Instructions: Direct your comments to Docket ID No. EPA-HQ-SFUND-2009-0654. EPA's policy is that all comments received will be included in the public docket without change and may be made available online at http://www.regulations.gov, including any personal information provided, unless the comment includes information claimed to be Confidential Business Information (CBI) or other information whose disclosure is restricted by statute. Do not submit information that you consider to be CBI or otherwise protected through http://www.regulations.gov or e-mail. The http://www.regulations.gov Web site is an “anonymous access” system, which means EPA will not know your identity or contact information unless you provide it in the body of your comment. If you send an e-mail comment directly to EPA without going through http://www.regulations.gov, your e-mail address will be automatically captured and included as part of the comment that is placed in the public docket and made available on the Internet. If you submit an electronic comment, EPA recommends that you include your name and other contact information in the body of your comment and with any disk or CD-ROM you submit. If EPA cannot read your comment due to technical difficulties and cannot contact you for clarification, EPA may not be able to consider your comment. Electronic files should avoid the use of special characters, any form of encryption, and be free of any defects or viruses.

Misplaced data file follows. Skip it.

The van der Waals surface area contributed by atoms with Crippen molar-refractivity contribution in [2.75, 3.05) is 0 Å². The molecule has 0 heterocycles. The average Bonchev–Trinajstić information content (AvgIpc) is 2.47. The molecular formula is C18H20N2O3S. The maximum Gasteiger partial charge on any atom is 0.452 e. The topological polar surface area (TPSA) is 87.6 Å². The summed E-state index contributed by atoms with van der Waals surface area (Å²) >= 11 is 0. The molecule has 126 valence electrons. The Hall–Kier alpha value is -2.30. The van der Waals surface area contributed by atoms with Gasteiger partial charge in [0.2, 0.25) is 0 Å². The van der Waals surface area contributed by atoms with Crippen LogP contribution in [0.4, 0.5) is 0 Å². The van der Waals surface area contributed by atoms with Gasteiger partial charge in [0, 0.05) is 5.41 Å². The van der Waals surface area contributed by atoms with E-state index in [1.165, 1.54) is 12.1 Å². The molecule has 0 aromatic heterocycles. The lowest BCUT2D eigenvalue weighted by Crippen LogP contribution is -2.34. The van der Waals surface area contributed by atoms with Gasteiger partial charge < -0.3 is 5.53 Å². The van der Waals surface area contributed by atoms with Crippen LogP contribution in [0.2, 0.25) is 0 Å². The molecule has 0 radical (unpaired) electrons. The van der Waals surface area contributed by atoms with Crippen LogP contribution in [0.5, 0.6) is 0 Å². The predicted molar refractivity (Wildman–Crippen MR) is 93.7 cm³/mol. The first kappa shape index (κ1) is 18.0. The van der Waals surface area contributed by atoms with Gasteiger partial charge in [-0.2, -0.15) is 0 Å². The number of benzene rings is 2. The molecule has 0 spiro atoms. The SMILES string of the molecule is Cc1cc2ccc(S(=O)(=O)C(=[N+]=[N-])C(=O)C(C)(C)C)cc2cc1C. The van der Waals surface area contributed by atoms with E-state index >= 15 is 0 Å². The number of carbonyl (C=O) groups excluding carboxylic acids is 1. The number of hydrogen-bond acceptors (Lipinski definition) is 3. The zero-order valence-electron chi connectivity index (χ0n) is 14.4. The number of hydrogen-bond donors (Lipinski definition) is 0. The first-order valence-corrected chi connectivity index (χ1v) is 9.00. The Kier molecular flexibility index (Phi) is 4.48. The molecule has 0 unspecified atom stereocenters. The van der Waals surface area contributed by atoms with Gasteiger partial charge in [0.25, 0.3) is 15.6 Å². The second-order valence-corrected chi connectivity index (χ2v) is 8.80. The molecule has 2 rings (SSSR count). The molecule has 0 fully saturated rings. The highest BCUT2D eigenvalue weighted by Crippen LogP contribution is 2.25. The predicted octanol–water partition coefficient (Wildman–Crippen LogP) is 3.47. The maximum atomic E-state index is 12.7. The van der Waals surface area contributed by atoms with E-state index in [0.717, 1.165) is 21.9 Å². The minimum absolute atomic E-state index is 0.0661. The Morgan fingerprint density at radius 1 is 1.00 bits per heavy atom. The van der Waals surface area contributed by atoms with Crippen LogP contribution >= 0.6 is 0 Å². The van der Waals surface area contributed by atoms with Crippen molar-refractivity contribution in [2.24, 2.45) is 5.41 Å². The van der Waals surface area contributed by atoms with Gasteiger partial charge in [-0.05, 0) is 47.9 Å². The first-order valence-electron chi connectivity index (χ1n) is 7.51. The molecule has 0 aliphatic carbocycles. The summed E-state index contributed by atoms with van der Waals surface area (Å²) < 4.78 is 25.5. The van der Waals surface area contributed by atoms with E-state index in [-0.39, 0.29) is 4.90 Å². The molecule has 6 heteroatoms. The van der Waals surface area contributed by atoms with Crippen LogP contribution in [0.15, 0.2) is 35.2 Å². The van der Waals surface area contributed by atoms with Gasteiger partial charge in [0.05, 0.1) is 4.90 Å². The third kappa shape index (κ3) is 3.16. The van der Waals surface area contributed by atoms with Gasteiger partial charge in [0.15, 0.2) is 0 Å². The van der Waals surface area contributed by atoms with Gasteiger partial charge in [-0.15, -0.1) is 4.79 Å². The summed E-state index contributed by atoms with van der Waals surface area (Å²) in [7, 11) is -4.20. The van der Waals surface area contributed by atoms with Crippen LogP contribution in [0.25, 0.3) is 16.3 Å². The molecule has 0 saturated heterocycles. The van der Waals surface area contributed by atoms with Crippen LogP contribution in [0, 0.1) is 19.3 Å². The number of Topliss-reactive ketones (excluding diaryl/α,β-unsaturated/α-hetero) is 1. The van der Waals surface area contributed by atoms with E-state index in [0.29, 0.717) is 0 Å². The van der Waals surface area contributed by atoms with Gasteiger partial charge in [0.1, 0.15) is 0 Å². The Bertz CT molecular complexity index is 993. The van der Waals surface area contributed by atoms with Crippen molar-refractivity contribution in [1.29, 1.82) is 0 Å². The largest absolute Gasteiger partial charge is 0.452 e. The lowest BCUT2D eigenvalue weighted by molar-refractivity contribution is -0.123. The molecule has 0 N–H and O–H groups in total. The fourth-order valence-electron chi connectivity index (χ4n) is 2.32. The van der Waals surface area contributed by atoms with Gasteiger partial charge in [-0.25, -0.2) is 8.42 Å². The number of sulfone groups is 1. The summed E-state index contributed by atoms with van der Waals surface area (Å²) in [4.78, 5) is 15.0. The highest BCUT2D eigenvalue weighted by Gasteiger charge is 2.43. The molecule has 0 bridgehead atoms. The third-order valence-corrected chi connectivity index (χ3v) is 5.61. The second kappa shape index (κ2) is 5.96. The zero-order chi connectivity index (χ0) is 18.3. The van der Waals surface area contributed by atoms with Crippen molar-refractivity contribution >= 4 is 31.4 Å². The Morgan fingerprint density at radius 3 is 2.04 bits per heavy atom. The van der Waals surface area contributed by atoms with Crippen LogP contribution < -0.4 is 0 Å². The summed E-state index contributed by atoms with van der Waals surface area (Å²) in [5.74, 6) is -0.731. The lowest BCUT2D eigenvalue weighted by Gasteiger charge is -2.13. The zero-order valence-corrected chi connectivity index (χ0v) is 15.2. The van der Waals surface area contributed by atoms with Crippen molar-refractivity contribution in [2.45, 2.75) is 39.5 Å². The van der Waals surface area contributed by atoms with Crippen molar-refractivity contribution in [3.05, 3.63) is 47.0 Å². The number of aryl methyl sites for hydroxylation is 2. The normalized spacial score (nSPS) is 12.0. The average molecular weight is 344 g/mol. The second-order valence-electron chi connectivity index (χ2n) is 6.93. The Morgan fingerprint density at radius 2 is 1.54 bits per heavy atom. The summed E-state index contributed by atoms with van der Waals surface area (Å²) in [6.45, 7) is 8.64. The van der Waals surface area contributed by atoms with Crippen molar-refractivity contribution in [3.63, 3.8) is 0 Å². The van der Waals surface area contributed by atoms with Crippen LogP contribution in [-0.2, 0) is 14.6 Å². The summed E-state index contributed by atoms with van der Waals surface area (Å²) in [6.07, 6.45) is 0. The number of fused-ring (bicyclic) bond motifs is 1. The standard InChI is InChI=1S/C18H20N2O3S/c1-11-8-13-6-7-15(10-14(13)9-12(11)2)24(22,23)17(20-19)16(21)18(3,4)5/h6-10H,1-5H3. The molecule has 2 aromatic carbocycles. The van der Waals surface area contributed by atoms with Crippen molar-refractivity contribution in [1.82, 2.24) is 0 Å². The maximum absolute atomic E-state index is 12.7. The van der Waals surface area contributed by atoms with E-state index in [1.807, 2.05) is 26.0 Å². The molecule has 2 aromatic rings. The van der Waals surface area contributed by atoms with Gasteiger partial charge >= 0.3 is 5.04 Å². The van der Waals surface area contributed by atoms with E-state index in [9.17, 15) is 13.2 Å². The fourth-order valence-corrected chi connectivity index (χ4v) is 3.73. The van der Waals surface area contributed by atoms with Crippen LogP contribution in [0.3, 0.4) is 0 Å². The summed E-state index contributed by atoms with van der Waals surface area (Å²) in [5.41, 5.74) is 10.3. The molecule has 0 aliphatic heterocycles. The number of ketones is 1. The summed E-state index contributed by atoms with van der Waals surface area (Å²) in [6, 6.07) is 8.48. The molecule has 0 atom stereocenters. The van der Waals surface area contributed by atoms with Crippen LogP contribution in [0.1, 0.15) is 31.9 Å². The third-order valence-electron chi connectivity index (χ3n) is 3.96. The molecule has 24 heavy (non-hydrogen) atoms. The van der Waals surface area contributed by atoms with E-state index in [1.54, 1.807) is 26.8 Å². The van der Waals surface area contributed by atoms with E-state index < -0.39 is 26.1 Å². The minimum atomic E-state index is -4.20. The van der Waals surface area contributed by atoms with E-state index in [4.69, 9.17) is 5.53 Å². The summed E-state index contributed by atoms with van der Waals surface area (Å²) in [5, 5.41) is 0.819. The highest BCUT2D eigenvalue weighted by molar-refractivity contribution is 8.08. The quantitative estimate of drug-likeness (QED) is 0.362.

Docket

All documents in the docket are listed in the http://www.regulations.gov index. Although listed in the index, some information is not publicly available, e.g., CBI or other information whose disclosure is restricted by statue. Certain other material, such as copyrighted material, will be publicly available only in the hard copy. Publicly available docket materials are available either electronically in http://www.regulations.gov or in hard copy at: U.S. Environmental Protection Agency, Region II, Superfund Records Center, 290 Broadway, Room 1828. (212) 637-4308.

Hours: 9 a.m. to 5 p.m., Monday through Friday; and at Long Hill Township Public Library, 917 Valley Road, Gillette, New Jersey 07933. (908) 647-2088.

Hours: 10 a.m. to 9 p.m., Monday through Thursday. 10 a.m. to 5 p.m., Friday and Saturday. 1 p.m. to 5 p.m., Sunday (Closed on Sundays in July and August).

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FOR FURTHER INFORMATION CONTACT: